Honest, honest, honest, this is hacked out devoid of homophobia. It's supposed to be presented in good humor, cherios all around. I'm using the situation in a hearty, playful, gutsy sort of manor.
The event so named 'Men's Parade,' named by me, and fessed of free will, was moving and humanizing, as well as traumatic, so I'm going to let the true name for it shine, let it shine... More than a statement about the Pittsburgh gay community, in 1991, there was one night a month upon which a billion gay men would march through Oakland in a dazzling show of solidarity. Intimating that I'm a straight man, only slightly to the left of Jack Webb in Dragnet, one unique night etched the parade on my indellible yellow legal pad of life experience.
It was probably in September. I'm not that meticulous about dates, such as when I bought the leather trench coat at a Goodwill store. It cost five skinny dollars, fit immaculately, was of wonderful quality, and was identical to the coat Richard Roundtree wore in the original movie 'Shaft.' It draped properly, praise God. This was twenty years ago, at which time I had great hair. Since I'm working up to some sort of point, I'm the tall, willowy, nervous type, thus people have been calling me a fag since I was nine. I'm not. I'm straight. Willowy. Nervous. Wearing a leather trench coat that choir directors and synchronised swimmers would die for.
The power and glory of it all was that for no reason what ever, I decided to wear my new coat to Chief's bar, which was normally a semi-styling dive bar full of diverse mottled hipsters. But one day a month it filled like an aquarium with male homosexuals dressed to the nines. Honest to whom or what ever, I am just a silly straight fellow who hadn't been livng in Pittsburgh for very long.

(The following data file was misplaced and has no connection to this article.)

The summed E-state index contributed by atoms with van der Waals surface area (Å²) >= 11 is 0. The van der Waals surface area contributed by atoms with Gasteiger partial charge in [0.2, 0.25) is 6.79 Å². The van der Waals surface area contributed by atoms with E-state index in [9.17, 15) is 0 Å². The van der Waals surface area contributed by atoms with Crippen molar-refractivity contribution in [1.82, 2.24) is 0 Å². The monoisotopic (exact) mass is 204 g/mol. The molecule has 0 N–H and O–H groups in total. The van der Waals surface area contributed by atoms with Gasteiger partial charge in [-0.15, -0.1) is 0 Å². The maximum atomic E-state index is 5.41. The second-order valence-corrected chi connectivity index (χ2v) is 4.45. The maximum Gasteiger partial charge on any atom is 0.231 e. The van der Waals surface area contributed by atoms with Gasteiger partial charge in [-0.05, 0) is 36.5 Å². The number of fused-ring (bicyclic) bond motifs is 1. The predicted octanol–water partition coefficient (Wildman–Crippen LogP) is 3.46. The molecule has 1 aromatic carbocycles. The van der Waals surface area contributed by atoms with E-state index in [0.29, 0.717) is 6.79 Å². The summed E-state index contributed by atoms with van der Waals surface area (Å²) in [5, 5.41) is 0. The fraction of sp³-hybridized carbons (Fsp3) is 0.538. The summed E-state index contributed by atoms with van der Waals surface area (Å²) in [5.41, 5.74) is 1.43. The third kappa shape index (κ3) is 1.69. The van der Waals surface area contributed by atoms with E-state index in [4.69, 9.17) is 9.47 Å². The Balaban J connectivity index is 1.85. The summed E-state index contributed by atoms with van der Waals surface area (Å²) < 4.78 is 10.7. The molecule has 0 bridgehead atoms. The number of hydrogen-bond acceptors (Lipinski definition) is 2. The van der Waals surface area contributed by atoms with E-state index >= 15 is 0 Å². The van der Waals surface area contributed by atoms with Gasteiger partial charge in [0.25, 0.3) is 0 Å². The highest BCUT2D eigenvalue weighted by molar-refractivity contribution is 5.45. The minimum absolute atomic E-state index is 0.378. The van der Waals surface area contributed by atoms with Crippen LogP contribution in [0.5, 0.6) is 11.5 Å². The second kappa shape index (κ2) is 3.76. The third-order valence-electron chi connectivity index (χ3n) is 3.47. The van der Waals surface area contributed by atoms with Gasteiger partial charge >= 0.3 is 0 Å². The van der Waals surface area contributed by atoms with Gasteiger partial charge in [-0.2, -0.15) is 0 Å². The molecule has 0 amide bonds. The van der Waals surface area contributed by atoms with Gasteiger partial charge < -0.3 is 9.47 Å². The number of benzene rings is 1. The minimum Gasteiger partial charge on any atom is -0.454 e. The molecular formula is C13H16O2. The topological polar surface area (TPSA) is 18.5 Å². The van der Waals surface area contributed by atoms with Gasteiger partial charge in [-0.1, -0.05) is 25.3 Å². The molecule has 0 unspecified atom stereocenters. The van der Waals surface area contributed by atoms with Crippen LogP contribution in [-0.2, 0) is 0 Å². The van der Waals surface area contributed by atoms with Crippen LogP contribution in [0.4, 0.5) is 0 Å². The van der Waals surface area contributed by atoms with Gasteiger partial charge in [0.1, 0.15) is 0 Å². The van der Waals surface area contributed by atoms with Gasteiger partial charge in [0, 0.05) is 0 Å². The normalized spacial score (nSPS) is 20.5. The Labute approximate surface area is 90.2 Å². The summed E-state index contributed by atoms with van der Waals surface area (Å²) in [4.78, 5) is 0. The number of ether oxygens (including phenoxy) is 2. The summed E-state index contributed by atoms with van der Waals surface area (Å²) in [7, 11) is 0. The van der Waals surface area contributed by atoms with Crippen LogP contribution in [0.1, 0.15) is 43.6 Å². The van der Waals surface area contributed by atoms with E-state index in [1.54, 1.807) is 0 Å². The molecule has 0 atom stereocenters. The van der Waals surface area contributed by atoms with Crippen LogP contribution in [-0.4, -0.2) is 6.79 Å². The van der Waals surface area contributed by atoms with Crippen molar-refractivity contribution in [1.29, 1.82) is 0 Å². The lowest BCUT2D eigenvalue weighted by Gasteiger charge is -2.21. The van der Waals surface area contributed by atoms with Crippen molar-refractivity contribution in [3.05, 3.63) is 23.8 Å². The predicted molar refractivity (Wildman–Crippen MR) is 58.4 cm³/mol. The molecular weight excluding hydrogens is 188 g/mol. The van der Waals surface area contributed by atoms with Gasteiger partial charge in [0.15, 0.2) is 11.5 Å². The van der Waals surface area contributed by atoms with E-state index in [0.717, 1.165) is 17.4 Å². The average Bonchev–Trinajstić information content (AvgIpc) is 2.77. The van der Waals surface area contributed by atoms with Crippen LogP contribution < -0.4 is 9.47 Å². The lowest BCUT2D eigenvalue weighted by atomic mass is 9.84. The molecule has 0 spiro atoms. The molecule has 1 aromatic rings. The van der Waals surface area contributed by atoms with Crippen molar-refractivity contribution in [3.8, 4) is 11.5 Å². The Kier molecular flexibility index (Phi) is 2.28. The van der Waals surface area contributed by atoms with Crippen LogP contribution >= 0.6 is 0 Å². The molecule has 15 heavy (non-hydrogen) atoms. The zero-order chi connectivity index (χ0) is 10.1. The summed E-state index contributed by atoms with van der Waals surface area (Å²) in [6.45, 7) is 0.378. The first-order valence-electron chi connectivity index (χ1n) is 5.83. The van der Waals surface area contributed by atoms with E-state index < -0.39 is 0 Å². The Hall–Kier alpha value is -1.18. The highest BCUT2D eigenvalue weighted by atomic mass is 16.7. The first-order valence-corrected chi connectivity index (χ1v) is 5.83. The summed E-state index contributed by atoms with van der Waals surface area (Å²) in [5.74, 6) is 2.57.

I had no idea it was Men's Parade on that evening I wore that beguiling leather trench coat, walking more than a mile along the very route the men marched, together, joyous and overwhelming.
This all hapened at the very time at which simple new relationships had been forming. I had been making a lot of new friends in Chief's bar. Up until that catastrophic parade, there, as far as I knew, were no arch questions being asked about my character, background or groin yearnings. It was pure coincindence that I entered Chief's along with a thick stream of men all coming into Chief's Bar, all dressed fantasticly and all in rare form. I was not in rare form, though. I was almost my usual self, but a little off my graze from the mile walk in the jubillant, stunningly dressed, queer throngs.
I was not marching with the gay men. I was walking, to Chief's bar, alone, a male molecule encapsulated in the leather trench coat like the one Shaft wore in the original movie. But all the straight friend's, and gay one's as well, that I'd met thus far at Chief's all at once thought that I had dressed up special to share in the mass celebration of male gayness. In fact, they all, at once, assumed that I was gay. At the same time judgement was being passed among the bar flies I had come to see as friends, total strangers were taking a fancy to me. Guys were putting their hands on me. Making overtures. Striking up conversations, by the cock hairs of Zeus. There was no place to sit and took forever to get a beer because the dump was so crowded. I was getting groped. Then the walk home was the mirror image of the walk there, the streets and sidewalks a dense and random parade in celebration of men, men, men. All of whom thought I had dressed up special for Men's Parade. I was getting groped. Guys were making passes.